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PARTIES MUST ADDRESS ON ISSUE RAISED SUO MOTO

Dictum

It is wrong for an appellate court to raise an issue suo motu and determine the issue without giving the parties or their counsel the opportunity to argue the point.

– Adio, JSC. UBN v. Ozigi (1994)

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SUO MOTO; COURT SHOULD NOT SHUT OUT PARTIES

While the Court as master of the law and its Rules are bound to consider all issues based on facts and relevant law in reaching justice in a matter before it, it must not shut out the parties who initiated the process in the first place and owner of the cause or matter in making the decision which effect would impact on the parties.

– M. Peter-Odili JSC. Adegbanke v. Ojelabi (2021)

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A JUDGE CANNOT RAISE AN ISSUE OF FACT SUO MOTO

It is accepted that in our adversary system of the administration of Justice, where the Judge is at all times expected to play the role of an unbiased umpire, he cannot raise any issues of facts suo motu, and proceed to decide the matter on such issues without hearing the parties – See Kuti v. Balogun (1978) 1 LRN. 353, Atanda and Anor. v. Lakanrni (1974) 1 All NLR, (Pt.l) 168, Odiase and dnor v. Agho and Ors. (1972) 1 All NLR. (Pt.1) 170. The judgment must be confined to the issues of facts raised by the parties, – See Ochonrna v. Unosi (1965) NMLR 321. I am not aware of the extension of this principle to the application of the law relevant to the determination of the issue before the Court. In my opinion as long as the issues on which the judgment is based are findings of facts arising from the pleadings and evidence before the Court, the fact that the court has in the determination of the issues applied principles of law not cited by learned counsel, will not affect the decision. This has always been the accepted law.

– Karibe-Whyte, JSC. Finnih v. Imade (1992)

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CIRCUMSTANCES A COURT OF LAW WILL DECIDE AN ISSUE SUO MOTO

In addition, a court can take an issue and decide on it suo motu in the circumstances stated in the case of Blessing Toyin Omokuwajo V. Federal Republic of Nigeria (FRN) (2013) 9 NWLR (pt. 1359) 300 at 332 per the illuminating judgment prepared by Rhodes – Vivour, J.S.C., thus- “The need to give parties a hearing when a Judge raises an issue on his own motion or suo motu would not be necessary if: (a) the issue relates to the court’s own jurisdiction. (b) both parties are/were aware or ignored a statute which may have a bearing on the case. That is to say where by virtue of statutory provision the Judge is expected to take judicial notice. See Section 73 of the Evidence Act. (c) when on the face of the record serious questions of the fairness of the proceedings is evidence.”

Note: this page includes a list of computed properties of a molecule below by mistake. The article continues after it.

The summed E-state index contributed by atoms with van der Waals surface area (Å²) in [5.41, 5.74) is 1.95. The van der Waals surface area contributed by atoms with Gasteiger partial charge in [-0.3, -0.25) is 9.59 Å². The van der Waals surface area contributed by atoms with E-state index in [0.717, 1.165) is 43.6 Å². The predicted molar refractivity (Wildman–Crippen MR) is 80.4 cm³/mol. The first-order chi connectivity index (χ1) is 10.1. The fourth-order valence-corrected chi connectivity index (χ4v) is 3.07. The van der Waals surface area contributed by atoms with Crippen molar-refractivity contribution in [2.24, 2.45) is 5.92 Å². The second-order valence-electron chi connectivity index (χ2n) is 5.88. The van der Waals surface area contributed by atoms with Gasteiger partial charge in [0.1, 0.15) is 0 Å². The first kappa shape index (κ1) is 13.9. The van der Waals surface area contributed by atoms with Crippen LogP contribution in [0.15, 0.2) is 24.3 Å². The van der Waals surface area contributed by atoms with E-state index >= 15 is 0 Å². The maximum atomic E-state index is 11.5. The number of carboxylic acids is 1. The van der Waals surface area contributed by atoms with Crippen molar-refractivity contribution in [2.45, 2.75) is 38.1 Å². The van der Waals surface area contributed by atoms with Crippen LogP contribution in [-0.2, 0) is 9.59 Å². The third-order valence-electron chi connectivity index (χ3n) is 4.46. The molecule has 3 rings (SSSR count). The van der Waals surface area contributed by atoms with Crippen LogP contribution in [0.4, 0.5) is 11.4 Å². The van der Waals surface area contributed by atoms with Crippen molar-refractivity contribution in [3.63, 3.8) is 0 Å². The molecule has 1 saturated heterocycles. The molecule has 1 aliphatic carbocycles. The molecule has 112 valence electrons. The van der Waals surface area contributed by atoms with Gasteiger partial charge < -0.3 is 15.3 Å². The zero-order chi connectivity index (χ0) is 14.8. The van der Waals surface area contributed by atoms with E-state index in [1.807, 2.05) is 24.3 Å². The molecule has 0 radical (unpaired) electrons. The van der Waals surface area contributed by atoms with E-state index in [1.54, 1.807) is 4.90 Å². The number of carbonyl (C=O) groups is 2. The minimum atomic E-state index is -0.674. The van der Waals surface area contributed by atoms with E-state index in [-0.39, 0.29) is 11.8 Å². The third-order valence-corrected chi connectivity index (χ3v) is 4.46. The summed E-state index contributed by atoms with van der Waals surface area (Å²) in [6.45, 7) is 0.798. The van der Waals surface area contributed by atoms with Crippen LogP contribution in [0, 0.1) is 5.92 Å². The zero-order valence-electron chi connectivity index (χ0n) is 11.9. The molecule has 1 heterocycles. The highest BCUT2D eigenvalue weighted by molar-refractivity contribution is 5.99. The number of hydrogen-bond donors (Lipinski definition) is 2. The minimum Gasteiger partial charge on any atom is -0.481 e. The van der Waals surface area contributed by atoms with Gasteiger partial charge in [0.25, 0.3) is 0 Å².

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COURT CAN APPLY RELEVANT LAW SUO MOTO

In the case of Galadima v. Tambai the court while upholding the power of the court to take notice of and apply all relevant laws or enactments including subsidiary legislation, it added that the court can even do so without calling on both counsel to address it before doing so.

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IT MUST BE SHOWN THAT SUO MOTO ISSUES RAISED AFFECTED THE RIGHT OF THE PARTY COMPLAINING

Looking at the judgment, I observe that although the learned Justice has dealt with issues that never arose from the grounds argued, he adverted to the issues formulated by counsel. He set out the submissions of counsel after stating the facts in detail. The learned Justice, however, under the issues formulated by him, dealt with the issues formulated by the appellant and the respondent. The excursion to other issues raised Suo motu, though uncalled for, does not spell fatality to the judgment since the proper issues were covered. That disposes of the 2nd issue.

— Obaseki, JSC. Saude v. Abdullahi (1989) – SC.197/1987

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CAN A COURT RAISE AN ISSUE SUO MOTO?

Succinctly put, can a judge raise an issue suo motu, and determine same without calling on the parties to address him? AGU, JSC (as he then was) in OJE v. BABALOLA (1991) 4 NWLR (Pt.185) 267 at 280, paragraph E-G held that: “there are occasions where a court may feel that a point which has not been raised by one of the parties is necessary for consideration in order to reach a correct decision in a case. In the few cases where this situation does arise it is always necessary for the judge to bring it to the notice of the parties, or their counsel as the case maybe, so that they may address him on the point before he could base his decision on it. It is not competent for the judge to raise the point and decide it without hearing the parties. If he does so he will be in breach of the party’s right to fair hearing,… in this country this is a constitutional right and this court has always insisted that on no account should a court raise a point suo motu and no matter how clear it may appear to be, proceed to resolve it one way or the other without hearing the parties. See LAWRENCE OKAFOR v. OBIEKWE (1989) 1 NWLR (Pt.99) 556 AT 581. So the learned trial judge was in error to have raised the point, resolved it and proceeds to strike out the reply without hearing any of the parties.”

— S. Denton West, JCA. Ayorinde v Ayorinde (2010) – CA/IL/45/2008

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